Elijah Black is a Greenville, South Carolina native with a B.A. English from Coastal Carolina University. He is a fiction writer and also works as a freelance writer and editor. He’s worked as a Production Assistant for WYFF 4 and has been published in several publications and websites across the United States.

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Rachael Brennan has been working in the insurance industry since 2006 when she began working as a licensed insurance representative for 21st Century Insurance, during which time she earned her Property and Casualty license in all 50 states. After several years she expanded her insurance expertise, earning her license in Health and AD&D insurance as well. She has worked for small health in...

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Licensed Auto Insurance Agent Rachael Brennan

UPDATED: Apr 1, 2021

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Addiction is a tough topic to tackle because of the stigma surrounding it. Addiction is rarely talked about around the dinner table or at a cocktail party. It isn’t pleasant. It isn’t fun. But the truth is that addiction may be affecting someone you love at this very moment.

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Renew Everyday reminds us that, “No two addicts are the same.” Addiction is individual. It can affect each addict in a unique way, as well as friends and family members who are impacted by the repercussions of addiction.

23 million Americans ages 12 and older suffer from drug and alcohol addiction.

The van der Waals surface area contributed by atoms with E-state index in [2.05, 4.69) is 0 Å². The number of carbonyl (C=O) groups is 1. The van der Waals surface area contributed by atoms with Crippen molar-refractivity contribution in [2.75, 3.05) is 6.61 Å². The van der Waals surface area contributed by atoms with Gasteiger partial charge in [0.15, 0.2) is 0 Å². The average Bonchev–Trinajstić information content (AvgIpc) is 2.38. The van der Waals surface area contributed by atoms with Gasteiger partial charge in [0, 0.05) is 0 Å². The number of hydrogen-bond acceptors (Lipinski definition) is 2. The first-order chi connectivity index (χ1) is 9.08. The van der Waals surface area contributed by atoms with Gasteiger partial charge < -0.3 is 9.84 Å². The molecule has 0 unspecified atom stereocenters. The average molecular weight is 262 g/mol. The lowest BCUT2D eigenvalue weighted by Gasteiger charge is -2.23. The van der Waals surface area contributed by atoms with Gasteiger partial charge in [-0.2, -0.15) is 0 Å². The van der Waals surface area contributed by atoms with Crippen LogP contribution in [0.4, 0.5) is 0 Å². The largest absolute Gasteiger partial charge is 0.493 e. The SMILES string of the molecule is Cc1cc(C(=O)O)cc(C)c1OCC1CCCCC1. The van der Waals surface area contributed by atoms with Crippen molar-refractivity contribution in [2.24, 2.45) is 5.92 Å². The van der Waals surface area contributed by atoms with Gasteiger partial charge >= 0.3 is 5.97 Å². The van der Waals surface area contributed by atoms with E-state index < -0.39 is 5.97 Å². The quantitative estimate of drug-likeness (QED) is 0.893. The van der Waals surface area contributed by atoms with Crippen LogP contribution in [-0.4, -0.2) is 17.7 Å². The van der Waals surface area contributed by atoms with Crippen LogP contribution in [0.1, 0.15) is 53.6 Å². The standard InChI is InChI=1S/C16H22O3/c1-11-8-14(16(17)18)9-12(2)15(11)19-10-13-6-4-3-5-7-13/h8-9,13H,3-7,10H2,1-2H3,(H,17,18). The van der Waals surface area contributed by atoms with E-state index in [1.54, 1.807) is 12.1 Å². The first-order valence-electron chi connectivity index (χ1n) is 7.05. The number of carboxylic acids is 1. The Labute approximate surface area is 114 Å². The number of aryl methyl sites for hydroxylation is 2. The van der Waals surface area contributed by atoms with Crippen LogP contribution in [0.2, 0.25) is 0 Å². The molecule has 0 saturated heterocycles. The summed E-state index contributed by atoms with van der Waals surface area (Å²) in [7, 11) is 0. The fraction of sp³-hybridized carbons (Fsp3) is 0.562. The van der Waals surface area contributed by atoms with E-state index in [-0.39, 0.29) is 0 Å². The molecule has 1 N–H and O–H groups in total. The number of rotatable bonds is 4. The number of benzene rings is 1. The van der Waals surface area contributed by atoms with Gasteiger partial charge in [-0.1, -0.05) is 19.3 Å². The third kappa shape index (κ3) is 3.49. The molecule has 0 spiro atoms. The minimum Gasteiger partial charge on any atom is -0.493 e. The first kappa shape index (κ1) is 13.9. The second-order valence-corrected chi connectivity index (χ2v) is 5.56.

1.8 million Americans were treated in drug and alcohol facilities in 2006.

More than 15 million of these Americans are dependent on alcohol, 4 million are dependent on drugs, and the remainder is dependent on both.

23% of adults in 2009, the highest percentage in more than a decade, consumed more than five drinks a day—according to the CDC.

More than 6 million children in America live with at least one drug addicted parent.

Substance abuse is serious, and it is also costly. According to DrugAbuse.gov, tobacco, alcohol, and illicit drugs place a heavy burden on our nation, estimated at over $600 billion a year. These costs add up in the form of healthcare expenses, lost work productivity, drunk driving dangers and addiction-related crime.2

Looking at the entire picture of addiction is bleak, which is what makes the subject so difficult to talk about. Yet this makes it all the more important to speak about addiction freely to provide encouragement to those in treatment and extend a hand to addicts in need of help.

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There are many rumors and misconceptions surrounding addiction

People with an addiction do not have control over what they are doing, taking or using. Their addiction may reach a point at which it is harmful. Addictions do not only include physical things we consume, such as drugs or alcohol, but may include virtually anything, such abstract things as gambling to seemingly harmless products, such as chocolate – in other words, addiction may refer to a substance dependence (e.g. drug addiction) or behavioral addiction (e.g. gambling addiction).